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The Elizabethan Puritan Movement$
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Patrick Collinson

Print publication date: 1990

Print ISBN-13: 9780198222989

Published to Oxford Scholarship Online: October 2011

DOI: 10.1093/acprof:oso/9780198222989.001.0001

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The Book of Discipline

The Book of Discipline

Chapter:
(p.291) 1 The Book of Discipline
Source:
The Elizabethan Puritan Movement
Author(s):

Patrick Collinson

Publisher:
Oxford University Press
DOI:10.1093/acprof:oso/9780198222989.003.0023

Tarrying was not a conspicuous habit of the English Presbyterians. Long before this time they had seized every advantage offered by the loose institutional arrangements of the Elizabethan Church to behave as though the further reformation they desired was already an accomplished fact, arguing that every man that professed desirous of discipline, should exercise it himself in his own causes so far as he could. But these were not ecclesiastical anarchists. Their ideal was a disciplined uniformity more exacting than anything thought desirable under the Elizabethan dispensation. Turner's Presbyterian bill of 1584 would have made it a penal offence to use even a form of private family prayer which was not conformable to the lengthy Calvinist confession of faith contained in the Geneva liturgy. Within their own fellowships, the puritans were deeply disturbed by differences of doctrine and liturgical practice, and laboured to resolve them.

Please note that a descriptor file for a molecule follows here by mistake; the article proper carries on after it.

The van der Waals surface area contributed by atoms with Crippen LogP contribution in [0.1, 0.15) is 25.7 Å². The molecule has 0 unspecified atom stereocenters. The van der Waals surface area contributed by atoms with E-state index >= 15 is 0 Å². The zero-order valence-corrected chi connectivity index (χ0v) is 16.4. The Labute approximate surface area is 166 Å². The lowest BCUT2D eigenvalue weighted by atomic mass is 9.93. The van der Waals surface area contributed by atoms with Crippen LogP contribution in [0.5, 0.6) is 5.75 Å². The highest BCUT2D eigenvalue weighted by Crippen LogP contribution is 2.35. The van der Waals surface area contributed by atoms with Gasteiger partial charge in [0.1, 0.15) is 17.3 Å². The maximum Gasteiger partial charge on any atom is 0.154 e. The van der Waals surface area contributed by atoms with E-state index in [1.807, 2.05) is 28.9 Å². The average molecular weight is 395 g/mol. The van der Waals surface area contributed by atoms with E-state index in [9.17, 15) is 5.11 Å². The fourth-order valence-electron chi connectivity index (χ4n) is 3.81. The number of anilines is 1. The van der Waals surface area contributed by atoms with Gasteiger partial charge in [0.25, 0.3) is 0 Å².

Keywords:   English Presbyterians, ecclesiastical anarchists, disciplined uniformity, Elizabethan dispensation, Turner, Presbyterian bill, Calvinist confession, Geneva liturgy

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